First up, Golden Heart Utilities: Fairbanks, Alaska: 13 different contaminates were detected. 8 chemicals exceeded health guidelines while no chemicals where over the legal limit. The chemicals found included, Barium (Industrial Pollutants), Chromium (Industrial Pollutant), Bromochloromethane (Industrial Pollutant), Dibromoacetic Acid, Bromochloroacetic Acid, Arsenic (which is an agricultural, industrial, sprawl and urban pollutant by pesticides, fertilizer, factory farms, road runoff, lawn pesticides, and human waste.) Dicholoracetic Acid, Trichloroacetic Acid, Total haloacetic acids (HAAs), Chloroform, Bromodichloromethane, Total trihalomethanes (TTHMs), (the last six are all from water treatment and distribution byproducts, i.e.: pipes and fixtures, treatment chemicals and byproducts) and Benzene (Industrial Pollutant, sprawl and urban pollutant). The EPA has not established a maximum legal limit in tap-water for both Bromochloromethane, and Bromochloroacetic acid. They also had one EPA violation in monitoring.
Next up, the University of Alaska, Fairbanks, Alaska: 16 different contaminants were found, 10 chemicals were over the health guidelines and 3 chemicals where over the health standard LEGAL limits. The chemicals found where, Trihalomethanes, chloroform, arsenic (these first three being the ones over the legal limit), bromodichloromethane, haloacetic acids (HAAs), dubrinicgkirinetgabem dichloroacetic acid, benzene, trichloroacetic acid, bromoform, monochloroacetic acid, nitrate, monbromoacetic acid, dichlorobenzene, dibromoacetic acid and xylenes. They also had 9 EPA violations, 5 in MCL and treatment, 2 in reporting and 2 in monitoring. 
Was I happy with what I found? No, not really. At first I thought well, these two sources don’t really affect me since we get our water from another source. But the more I thought about it the more I started to consider different scenarios. For example, I don’t usually drink water from the tap while I am out and about in the town of Fairbanks at drinking fountains etc. but, I do order water an awful lot when I go to restaurants and if they are using tap water, well, I guess now I know what I’m drinking! Also, I use the gym at the University of Alaska Fairbanks to both work-out at and shower (since I live in a dry cabin), so I both drink and bathe with the water provided from them. I wonder how much I am ingesting by showering, it's been found that 60% of what we put on our skin gets absorbed into our bloodstream, that must count for water too, right?  No, now that I think about it, I am not happy at ALL!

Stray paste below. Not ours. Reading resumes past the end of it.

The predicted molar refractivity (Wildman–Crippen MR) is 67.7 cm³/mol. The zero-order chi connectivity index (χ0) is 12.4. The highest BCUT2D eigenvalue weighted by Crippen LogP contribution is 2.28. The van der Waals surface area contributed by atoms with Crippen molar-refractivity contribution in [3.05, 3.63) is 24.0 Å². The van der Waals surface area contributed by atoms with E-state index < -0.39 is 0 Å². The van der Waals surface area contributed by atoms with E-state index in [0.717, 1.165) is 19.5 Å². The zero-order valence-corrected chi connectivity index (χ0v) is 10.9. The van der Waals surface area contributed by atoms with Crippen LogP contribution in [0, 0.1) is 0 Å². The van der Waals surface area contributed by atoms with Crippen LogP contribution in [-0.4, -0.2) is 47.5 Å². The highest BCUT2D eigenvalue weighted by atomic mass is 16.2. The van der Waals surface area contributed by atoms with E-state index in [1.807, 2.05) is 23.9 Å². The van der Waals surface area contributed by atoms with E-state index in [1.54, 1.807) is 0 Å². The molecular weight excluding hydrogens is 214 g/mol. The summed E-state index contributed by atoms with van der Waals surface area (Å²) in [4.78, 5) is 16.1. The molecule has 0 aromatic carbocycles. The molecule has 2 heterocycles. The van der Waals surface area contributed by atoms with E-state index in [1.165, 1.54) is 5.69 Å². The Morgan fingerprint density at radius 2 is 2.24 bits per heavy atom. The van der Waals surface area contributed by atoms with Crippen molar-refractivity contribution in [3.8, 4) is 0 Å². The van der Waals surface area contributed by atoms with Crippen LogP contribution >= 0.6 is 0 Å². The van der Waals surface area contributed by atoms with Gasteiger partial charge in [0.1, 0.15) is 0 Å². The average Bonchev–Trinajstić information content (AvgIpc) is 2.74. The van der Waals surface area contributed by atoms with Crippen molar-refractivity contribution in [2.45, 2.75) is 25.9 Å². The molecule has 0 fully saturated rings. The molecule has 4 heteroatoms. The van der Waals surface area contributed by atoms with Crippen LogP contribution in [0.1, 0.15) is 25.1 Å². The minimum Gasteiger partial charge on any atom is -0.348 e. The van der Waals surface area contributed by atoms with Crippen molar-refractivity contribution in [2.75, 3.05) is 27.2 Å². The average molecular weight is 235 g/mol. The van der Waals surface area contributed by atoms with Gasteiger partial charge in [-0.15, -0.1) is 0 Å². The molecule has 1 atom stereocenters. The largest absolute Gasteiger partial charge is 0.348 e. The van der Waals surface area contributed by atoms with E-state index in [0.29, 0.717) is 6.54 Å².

So what can we do? There are a few things we can all do to help minimize our exposure to these chemicals through our water. One easy way is to use a water filter in our homes. There are many kinds, from ones that fasten right to the sink facet, to a filtered pitcher you keep in your fridge, to a newer refrigerator with a filtered water dispenser built right in. Choose a filter that is certified to remove contaminants found in your water. To find the best filters go to  www.ewg.org/tap-water/getwaterfilter. There are many different kinds of filters but the most common type of filter is a carbon filter (pitcher or sink mounted). Carbon filters are affordable and reduce many common water contaminants, like lead and byproducts of the disinfection process used to treat municipal tap water. You can also choose a whole house filter, which filters water as it enters the house for a wide range of uses including, tooth-brushing, showering, and other uses missed by just a standard kitchen filter. Whichever filter you choose make sure you change your filter on time. Old filters aren’t safe, they can harbor bacteria and let contaminants through. 

When you are on the go, carry stainless steel or other BPA-free bottles. Don’t reuse bottled water bottles. The plastic can harbor bacteria and break down to release plastics chemicals. Hard plastic bottles (#7 plastic) can leach a harmful plastics chemical called bisphenol A (BPA) into water.

A note on bottled water, you can read the bottle label, but you still won’t know if the water is pure and natural, or just processed, polluted, packaged tap water. EWG found 38 contaminants in 10 popular brands. Many popular brands are nothing more than bottled tap water, tainted with the same pollutants.  The huge growth of the bottled water market has increased the nation’s solid waste stream with vast amounts of plastic, causing phenomenon's like the Great Pacific Garbage Patch, if you haven't heard of it, please read about it in my previous blog post here, everyone needs to be aware of what is happening in our oceans!
So now are you curious to find out what’s in your water?
Go to www.ewg.org/tap-water/whats-in-yourwater to find out how your local water stacks up.